How Indian firm shortchanges Nigeria | Independent Newspapers Limited
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How Indian firm shortchanges Nigeria

Posted: Apr 21, 2015 at 2:13 am   /   by   /   comments (0)

By Andrew Airahuobhor / Theme Editor, Business


An Indian firm, Deekay and Sons (NIG) Limited has been discovered to have been shortchanging the federal government of an estimated N300 million every other month, in underpayments and wrong classification. This is one of the several revenue leakages plaguing the country, currently grappling with economic woes foisted on it by fall in oil prices and a devalued currency in the last few months.

Although the Apapa Area One Command of the Nigeria Customs Service often slams Deekay and Sons Limted with DEBIT NOTE (DN) because of underpayments and wrong classification, but are described as ridiculously low DN compared to the gravity of the offence that is even supposed to attract outright seizure in line with the Customs and Excise Management Act (CEMA).

Since the beginning of the year 2015, the firm has been issued several DNs on some shiploads of imports according to a credible source close to customs in Apapa, “we issued the company a DN of N3.6 million this year; we also issued another N2.73 million DN to the same company this year, and others like that. In some instances they paid duty and did not pay levy,” he told Daily Independent.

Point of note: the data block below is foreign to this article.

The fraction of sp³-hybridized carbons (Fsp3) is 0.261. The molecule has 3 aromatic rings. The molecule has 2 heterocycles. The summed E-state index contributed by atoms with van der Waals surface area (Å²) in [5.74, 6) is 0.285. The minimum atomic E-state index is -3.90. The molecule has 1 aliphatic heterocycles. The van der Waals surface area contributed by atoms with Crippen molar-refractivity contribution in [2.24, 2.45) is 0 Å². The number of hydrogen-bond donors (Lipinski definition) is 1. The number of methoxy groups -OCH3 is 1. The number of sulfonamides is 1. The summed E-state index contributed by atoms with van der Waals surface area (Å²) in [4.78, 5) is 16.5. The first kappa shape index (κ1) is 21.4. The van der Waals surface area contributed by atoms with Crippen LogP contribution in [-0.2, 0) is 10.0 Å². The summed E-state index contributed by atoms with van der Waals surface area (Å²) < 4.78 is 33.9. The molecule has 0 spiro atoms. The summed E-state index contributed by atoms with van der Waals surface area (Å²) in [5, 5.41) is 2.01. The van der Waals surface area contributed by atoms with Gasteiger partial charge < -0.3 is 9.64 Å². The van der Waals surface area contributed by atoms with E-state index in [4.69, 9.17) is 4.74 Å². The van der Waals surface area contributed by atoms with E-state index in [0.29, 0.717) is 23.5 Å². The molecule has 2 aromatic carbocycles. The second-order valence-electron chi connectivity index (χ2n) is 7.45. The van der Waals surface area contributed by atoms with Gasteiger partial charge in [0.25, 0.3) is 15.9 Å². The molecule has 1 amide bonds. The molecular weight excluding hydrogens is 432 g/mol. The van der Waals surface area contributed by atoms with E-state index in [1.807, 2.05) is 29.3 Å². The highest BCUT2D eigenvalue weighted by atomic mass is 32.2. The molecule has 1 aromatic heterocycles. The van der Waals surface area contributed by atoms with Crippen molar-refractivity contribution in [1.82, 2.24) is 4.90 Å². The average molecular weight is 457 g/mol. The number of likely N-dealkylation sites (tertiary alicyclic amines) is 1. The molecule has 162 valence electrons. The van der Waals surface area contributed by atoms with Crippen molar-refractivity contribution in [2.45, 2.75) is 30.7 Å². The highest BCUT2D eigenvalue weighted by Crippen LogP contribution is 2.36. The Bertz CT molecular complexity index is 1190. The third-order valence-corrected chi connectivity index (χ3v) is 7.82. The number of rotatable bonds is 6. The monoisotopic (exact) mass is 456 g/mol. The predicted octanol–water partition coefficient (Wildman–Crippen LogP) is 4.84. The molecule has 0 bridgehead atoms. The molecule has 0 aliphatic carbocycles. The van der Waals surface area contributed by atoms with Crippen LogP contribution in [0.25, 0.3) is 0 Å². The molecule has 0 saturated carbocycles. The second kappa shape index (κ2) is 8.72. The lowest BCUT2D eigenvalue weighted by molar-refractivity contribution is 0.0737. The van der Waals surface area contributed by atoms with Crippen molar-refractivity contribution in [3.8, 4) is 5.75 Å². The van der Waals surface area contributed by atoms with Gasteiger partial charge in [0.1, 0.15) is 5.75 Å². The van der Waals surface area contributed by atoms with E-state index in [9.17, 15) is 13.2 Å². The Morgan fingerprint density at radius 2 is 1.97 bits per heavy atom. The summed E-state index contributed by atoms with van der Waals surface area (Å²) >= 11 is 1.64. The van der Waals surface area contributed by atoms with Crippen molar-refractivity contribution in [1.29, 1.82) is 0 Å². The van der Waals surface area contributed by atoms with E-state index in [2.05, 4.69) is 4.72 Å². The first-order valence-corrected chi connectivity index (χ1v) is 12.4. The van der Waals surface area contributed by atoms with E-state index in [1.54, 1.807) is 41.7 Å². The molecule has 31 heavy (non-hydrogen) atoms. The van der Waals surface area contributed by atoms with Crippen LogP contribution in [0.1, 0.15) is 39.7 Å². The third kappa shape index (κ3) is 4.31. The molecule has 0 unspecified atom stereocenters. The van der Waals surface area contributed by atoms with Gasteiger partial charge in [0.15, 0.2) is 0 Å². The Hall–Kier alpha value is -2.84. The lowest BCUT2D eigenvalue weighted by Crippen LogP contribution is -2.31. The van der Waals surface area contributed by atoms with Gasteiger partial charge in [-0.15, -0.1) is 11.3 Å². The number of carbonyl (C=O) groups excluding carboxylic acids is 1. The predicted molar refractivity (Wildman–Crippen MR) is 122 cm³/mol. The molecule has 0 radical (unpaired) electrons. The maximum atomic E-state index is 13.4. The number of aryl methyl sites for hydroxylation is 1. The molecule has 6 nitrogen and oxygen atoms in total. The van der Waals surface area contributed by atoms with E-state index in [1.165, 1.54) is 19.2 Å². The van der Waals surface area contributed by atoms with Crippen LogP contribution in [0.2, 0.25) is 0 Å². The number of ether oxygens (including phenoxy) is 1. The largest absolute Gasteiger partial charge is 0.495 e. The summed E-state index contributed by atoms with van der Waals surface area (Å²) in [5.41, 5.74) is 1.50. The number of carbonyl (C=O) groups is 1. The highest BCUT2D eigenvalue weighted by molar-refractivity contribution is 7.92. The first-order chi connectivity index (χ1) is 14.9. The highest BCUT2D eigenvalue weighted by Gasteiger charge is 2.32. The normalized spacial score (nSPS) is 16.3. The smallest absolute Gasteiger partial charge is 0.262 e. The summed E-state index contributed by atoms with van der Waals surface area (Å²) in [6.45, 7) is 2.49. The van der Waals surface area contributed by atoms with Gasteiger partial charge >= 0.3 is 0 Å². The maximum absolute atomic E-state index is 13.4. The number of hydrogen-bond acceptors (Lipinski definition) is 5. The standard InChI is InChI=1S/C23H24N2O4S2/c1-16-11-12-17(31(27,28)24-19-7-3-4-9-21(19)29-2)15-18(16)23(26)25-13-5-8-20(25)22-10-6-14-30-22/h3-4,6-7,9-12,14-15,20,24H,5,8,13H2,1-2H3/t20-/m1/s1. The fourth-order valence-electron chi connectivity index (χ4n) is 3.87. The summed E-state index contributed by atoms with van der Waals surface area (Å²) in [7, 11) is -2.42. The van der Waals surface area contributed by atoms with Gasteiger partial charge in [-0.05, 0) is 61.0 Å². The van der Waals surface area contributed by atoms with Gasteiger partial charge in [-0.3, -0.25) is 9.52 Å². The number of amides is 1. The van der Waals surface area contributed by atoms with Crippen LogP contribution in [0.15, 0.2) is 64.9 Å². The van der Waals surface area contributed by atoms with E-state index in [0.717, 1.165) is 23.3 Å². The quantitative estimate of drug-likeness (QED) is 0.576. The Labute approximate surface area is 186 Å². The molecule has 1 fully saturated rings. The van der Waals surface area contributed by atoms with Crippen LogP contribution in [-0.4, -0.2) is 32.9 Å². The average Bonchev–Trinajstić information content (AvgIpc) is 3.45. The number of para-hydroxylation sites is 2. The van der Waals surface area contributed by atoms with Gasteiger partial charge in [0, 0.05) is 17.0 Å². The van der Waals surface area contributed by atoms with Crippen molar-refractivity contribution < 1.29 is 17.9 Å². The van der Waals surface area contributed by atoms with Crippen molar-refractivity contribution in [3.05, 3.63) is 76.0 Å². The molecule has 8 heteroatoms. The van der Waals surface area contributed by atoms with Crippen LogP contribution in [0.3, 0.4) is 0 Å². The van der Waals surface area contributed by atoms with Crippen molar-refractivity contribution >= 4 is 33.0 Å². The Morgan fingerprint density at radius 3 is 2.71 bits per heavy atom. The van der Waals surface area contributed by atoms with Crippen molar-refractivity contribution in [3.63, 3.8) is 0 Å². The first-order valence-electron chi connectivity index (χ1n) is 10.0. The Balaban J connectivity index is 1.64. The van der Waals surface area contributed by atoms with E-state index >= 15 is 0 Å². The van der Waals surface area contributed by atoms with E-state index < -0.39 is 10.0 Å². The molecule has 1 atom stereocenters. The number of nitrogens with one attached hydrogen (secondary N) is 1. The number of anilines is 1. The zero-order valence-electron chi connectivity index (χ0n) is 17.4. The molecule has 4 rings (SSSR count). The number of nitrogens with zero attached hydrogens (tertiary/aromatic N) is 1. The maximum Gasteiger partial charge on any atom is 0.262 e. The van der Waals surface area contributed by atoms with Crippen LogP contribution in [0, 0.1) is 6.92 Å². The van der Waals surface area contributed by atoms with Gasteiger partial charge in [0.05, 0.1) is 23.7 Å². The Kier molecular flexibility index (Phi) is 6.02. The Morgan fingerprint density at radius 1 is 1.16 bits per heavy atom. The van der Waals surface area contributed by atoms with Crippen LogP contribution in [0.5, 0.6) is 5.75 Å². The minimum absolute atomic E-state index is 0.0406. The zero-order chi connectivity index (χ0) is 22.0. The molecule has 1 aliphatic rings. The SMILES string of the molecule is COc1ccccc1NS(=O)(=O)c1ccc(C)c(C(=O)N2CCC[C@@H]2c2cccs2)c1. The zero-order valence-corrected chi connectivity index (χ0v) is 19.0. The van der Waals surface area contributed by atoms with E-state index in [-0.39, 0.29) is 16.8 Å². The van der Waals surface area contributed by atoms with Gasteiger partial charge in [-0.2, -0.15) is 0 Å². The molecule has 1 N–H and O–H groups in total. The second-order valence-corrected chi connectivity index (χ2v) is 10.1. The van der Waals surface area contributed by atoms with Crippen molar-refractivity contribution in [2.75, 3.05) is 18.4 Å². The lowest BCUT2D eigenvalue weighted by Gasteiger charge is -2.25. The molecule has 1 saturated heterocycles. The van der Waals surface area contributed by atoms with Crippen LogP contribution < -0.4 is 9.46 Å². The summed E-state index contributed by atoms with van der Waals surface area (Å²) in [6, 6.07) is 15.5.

Import manifests obtained by Daily Independent shows that the company, which is an importer of all types of finished goods into Nigeria, use classification of imports to short pay government duty and levies. It imports finished products, especially ceiling boards and declare it in freight manifest as shuttering for concrete constructional work, deliberately coined to avoid payment of levy and appropriate Customs duty. While ceiling boards attract 30 percent duty and levy, concrete constructional work will be charged at five percent.

For instance, Deekay imported through a ship, WORLD SIRIUS with Voyage number IIV, a Bill of Lading No. N284005CNLYGNGLOS08, a total of 500 pallets of ceiling boards declared as Shuttering for concrete constructional work. They were broken down into 84 pallets with gross weight of 121,627kg; 100 pallets with 130,000kg; another 100 pallets with 130,000kg weight, and 220 pallets weighing 330,800kg.

The federal government has been exploring new revenue sources as a result of the decline in the price of oil amid massive untapped revenue in the maritime sector estimated at N7 Trillion per annum, the bulk of which is lost to leakages in the system.